A Short Essay on Esoteric Color Symbolism

As I learned them long ago, these are the brief esoteric meanings for the primary colors of the visible spectrum as they appear in the cards of the tarot:

Red – Desire, Elemental Fire (Suit of Wands: Action, Ambition, Inspiration, Opportunism, Arousal, etc.)
Blue – Feeling, Elemental Water (Suit of Cups: Intuition, Sensitivity, Kindness, Inclusiveness, Receptivity, Spirituality, etc.)
Yellow – Thought, Elemental Air (Suit of Swords: Reason, Perception, Contemplation, Awareness, Discernment, Judgment, etc.)

The fourth quality of Sensation is given to Elemental Earth (Suit of Pentacles: Prudence, Practicality, Security, Stability etc.), which is not a pure strain but an amalgam of the other three. Black is often used to represent the physical realm (although it is sometimes given a four-color palette of Black, Russet, Olive and Citrine), just as white signifies the purity of spirit.

As an art student I frequently applied the “color wheel” of primary and secondary colors in my work, mixing them together as appropriate to produce the desired effect. I decided to take the three basic colors and the three secondary colors derived from their combination and create an “annotated” color diagram showing their correlation in psychological or psychosomatic (e.g. “mind-body”) terms. (It takes a certain metaphysical savvy to appreciate color as being significant to interpretation and, unless exposed to it, new readers often don’t have a clue. This sort of thing can provide “training wheels” to aid in moving down that path.) The primary colors and the central dark-gray area that sits at the confluence of the rest I labeled “Pure” or unalloyed expressions of their nature, and the secondary colors I gave more nuanced titles. This is necessarily a limited view of a highly complex subject; for example, there is a strong argument for including dark and light shades of the different hues to create a graduated scheme of spiritual enlightenment, adding “flesh-colored” (as in the Tarot de Marseille) to represent the human element, and giving Black and White a place at the table.

Some writers view Red as the color of sexuality, but this is only true in part; it may originate in a biological urge and an emotional longing for union but, stripped of its psychological baggage, the sex act culminates in raw sensation. I see Desire more in the sense of Aleister Crowley’s description of “pure will, unassuaged of purpose, delivered from the lust of result,” the kind of inspiration that drove mountaineer George Mallory to climb Mount Everest “because it’s there.” Yellow has long been regarded as a meditative color, and Blue invokes the boundless spiritual inducement of the sky and the ocean (a staple of the Romantic poets). Orange, which is a mix of Red and Yellow, I defined as “Aspiration” (Desire applied with a conscious goal in mind); Violet, a combination of Red and Blue, I named “Compassion” (Desire tempered by emotional restraint and sympathy); Green, a blend of Yellow and Blue, I pronounced “Appreciation” (Thought and feeling creating a sense of value or worth); and the dark-gray nexus I sub-titled “Pragmatism” as the principle of body-centered awareness. Although I don’t pay a lot attention to color symbolism in my readings because there is so much disagreement among deck creators on how it should be applied, this seems like a workable model to use when one color is prominent in a tarot card (unless, of course, one prefers to take on the exhausting task of applying the minutiae of the Golden Dawn’s “color scales”).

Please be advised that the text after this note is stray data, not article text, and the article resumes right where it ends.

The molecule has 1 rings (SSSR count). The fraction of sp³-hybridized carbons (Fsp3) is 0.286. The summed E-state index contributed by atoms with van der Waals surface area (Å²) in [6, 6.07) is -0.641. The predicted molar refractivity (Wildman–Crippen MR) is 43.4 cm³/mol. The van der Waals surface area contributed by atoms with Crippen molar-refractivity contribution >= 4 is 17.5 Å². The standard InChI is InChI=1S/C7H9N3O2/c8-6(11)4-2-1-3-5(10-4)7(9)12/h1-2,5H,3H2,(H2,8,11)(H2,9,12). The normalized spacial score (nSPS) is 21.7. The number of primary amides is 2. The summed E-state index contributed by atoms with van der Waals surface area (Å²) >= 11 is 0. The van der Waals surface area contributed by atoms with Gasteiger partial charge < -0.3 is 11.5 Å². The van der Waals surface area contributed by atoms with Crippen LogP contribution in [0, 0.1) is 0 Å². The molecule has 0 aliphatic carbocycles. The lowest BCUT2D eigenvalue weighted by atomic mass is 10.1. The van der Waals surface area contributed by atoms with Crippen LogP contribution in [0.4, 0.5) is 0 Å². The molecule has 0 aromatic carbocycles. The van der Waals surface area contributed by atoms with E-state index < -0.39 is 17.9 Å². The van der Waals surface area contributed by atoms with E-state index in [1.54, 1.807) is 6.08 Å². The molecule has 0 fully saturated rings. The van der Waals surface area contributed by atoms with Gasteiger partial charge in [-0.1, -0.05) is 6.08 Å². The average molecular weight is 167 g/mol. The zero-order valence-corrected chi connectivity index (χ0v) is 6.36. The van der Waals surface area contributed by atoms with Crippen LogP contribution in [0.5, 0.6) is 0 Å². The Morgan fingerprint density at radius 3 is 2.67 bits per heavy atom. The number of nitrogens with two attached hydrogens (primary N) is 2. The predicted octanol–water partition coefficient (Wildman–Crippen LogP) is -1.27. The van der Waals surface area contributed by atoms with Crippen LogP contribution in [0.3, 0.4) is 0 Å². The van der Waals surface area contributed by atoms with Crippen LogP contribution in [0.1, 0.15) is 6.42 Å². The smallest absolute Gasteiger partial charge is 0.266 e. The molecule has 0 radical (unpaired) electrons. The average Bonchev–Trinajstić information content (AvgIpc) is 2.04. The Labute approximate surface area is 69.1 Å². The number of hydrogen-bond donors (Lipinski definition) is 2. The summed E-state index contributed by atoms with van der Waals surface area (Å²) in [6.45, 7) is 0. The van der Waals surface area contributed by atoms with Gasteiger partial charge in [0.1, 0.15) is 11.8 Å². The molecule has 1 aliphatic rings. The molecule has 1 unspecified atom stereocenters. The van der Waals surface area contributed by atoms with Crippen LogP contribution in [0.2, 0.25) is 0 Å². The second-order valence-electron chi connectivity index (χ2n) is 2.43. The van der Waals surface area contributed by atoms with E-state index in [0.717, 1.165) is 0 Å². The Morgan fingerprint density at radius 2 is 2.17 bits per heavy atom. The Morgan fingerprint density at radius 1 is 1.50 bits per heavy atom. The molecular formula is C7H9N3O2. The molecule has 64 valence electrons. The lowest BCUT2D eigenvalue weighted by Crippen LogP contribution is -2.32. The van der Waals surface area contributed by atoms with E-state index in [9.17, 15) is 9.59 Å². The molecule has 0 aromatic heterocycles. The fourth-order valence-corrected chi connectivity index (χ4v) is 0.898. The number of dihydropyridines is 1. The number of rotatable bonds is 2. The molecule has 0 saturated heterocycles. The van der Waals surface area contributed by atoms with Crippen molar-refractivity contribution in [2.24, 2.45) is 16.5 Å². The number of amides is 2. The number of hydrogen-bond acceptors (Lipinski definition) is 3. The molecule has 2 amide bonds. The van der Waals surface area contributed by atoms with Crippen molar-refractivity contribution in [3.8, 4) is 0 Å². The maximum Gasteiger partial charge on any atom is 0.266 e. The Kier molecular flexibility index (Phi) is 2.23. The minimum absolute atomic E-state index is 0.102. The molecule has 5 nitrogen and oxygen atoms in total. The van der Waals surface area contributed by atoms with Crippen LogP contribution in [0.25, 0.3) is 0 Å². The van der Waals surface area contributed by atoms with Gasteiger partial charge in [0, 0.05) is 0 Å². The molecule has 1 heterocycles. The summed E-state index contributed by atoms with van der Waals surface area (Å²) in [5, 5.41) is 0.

Source of original image: http://www.beginnersschool.com/2015/10/27/basic-color-theory/

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